PARAM Shavak is one such machine that has been deployed to provide training. So far, 2,000 people have been successfully trained and over 100 courses are being conducted for this purpose. PARAM Shavak, which is best suited for research or academic institutions, will soon switch to using advanced computational facilities for research purposes.
How India fares in the world of supercomputers
Presently, Pratyush, installed at the Indian Institute of Tropical Meteorology (IITM), Pune, is the fastest supercomputer in India and ranks 39th in the world.
Launched in January 2018, it is the fourth fastest High Performance Computer (HPC) dedicated to climate modelling in the world. Its peak capacity is 4 Petaflops in compute, it has 9 Petabytes of storage capacity and 30 Petabytes of archival capacity.
According to the latest TOP500 list of fastest supercomputers in the world, India has four systems among the world’s fastest 500 systems. Mihir, ranked 66th, has been installed at the National Centre for Medium Range Weather Forecasting (NCMRWF), New Delhi. Two other systems, ranked 206th and 497th, are presently operating at a software company and at IITM, respectively. Though India may not be at par with the US or China when it comes to supercomputers, experts feel that India is definitely among the top ranking countries, and is at par with Russia and some European countries. In collective capacity building terms, India’s supercomputers offer a wide range of applications and usage.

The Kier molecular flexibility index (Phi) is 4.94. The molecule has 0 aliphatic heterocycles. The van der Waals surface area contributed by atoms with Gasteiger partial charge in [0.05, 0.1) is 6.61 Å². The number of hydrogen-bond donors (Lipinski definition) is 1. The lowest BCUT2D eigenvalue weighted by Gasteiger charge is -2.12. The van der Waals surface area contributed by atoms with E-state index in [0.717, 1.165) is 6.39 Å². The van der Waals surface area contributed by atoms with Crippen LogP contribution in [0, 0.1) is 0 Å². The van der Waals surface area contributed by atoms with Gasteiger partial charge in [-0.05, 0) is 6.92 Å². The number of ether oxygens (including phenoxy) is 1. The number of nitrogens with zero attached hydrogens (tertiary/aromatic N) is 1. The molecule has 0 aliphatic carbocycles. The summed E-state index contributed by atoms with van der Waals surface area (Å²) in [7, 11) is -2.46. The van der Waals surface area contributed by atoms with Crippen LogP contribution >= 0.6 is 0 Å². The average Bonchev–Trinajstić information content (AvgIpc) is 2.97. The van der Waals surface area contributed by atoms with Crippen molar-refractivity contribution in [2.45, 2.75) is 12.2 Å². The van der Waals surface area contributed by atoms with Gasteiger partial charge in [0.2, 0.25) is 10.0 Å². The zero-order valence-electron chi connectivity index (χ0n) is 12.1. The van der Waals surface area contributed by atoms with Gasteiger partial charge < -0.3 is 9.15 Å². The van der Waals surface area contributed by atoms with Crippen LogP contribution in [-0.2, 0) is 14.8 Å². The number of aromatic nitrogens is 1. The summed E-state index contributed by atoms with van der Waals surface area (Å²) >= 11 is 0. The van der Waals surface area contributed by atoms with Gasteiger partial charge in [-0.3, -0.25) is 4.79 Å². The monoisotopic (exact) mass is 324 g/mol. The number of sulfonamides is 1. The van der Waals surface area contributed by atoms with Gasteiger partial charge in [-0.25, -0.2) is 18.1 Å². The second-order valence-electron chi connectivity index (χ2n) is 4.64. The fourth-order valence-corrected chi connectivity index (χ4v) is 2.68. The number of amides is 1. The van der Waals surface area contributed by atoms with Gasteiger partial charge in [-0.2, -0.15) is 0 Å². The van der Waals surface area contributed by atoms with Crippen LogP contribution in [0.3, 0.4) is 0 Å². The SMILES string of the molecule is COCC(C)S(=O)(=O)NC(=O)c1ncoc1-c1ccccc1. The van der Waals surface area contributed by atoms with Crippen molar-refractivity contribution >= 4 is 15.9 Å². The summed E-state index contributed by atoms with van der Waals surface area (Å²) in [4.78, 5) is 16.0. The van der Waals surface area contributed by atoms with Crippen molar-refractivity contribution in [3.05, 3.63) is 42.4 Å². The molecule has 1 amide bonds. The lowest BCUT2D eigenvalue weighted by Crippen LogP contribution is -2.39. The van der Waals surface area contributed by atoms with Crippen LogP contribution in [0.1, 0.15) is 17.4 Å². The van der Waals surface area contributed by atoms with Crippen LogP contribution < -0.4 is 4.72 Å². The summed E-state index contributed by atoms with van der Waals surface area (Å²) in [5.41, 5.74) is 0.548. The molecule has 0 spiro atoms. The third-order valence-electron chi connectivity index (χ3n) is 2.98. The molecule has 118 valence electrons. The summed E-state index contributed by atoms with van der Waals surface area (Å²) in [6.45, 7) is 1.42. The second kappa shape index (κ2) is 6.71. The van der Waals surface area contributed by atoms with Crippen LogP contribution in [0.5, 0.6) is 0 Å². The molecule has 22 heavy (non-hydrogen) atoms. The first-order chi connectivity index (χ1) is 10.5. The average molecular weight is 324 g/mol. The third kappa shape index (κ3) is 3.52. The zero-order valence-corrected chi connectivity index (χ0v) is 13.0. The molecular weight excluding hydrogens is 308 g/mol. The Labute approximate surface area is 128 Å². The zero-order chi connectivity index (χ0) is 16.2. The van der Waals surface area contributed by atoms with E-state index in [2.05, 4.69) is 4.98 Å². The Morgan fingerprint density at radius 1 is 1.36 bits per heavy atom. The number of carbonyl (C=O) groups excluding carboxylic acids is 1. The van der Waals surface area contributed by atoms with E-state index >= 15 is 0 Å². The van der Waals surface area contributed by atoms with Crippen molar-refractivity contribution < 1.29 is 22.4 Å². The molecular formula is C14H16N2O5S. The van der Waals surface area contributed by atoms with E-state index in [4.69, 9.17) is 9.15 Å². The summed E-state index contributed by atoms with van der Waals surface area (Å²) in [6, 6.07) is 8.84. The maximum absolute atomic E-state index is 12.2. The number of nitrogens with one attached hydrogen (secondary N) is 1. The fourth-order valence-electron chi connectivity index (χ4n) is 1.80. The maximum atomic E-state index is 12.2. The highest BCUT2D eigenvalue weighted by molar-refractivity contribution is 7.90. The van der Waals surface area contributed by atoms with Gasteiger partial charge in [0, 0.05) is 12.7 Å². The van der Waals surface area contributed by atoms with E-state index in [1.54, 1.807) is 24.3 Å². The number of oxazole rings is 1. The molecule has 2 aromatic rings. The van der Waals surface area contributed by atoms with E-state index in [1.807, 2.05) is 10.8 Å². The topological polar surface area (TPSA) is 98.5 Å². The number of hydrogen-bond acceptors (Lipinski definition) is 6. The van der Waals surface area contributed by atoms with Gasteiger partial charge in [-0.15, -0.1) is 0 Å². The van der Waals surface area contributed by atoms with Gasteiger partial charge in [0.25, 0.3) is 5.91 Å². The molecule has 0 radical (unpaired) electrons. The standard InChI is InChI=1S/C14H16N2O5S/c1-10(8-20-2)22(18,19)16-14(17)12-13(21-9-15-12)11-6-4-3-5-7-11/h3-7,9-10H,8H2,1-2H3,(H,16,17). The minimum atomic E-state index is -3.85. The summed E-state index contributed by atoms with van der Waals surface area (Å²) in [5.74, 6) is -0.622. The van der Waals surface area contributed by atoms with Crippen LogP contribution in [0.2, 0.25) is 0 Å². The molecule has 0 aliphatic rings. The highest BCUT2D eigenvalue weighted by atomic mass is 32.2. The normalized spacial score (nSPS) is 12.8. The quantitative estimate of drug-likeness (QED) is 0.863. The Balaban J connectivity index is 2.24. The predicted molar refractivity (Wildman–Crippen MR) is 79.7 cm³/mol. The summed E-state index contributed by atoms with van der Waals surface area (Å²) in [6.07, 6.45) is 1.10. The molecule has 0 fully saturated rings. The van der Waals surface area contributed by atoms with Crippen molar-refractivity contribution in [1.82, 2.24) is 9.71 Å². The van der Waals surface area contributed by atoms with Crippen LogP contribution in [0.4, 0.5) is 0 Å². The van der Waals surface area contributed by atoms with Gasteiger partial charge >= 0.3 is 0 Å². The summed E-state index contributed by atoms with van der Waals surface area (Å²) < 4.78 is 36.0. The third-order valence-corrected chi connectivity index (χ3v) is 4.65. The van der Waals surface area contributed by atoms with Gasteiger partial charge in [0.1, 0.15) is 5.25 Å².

Key challenges and future plans
The biggest challenge for India, according to tech experts, is limited funding. Even though India took its first steps in supercomputer programming during the late 1980s, it made slow progress in the following three decades. Limited investments and delayed release of funds slowed things down further. This is one of the main reasons why India, which has the capacity to build a world-class system, has never reached the top position in the rankings. Only 10 per cent of its total budget for NSM has been released at the end of three years. While India’s stronghold is in the field of software development, it has to depend on imports to procure the hardware components required for building supercomputers.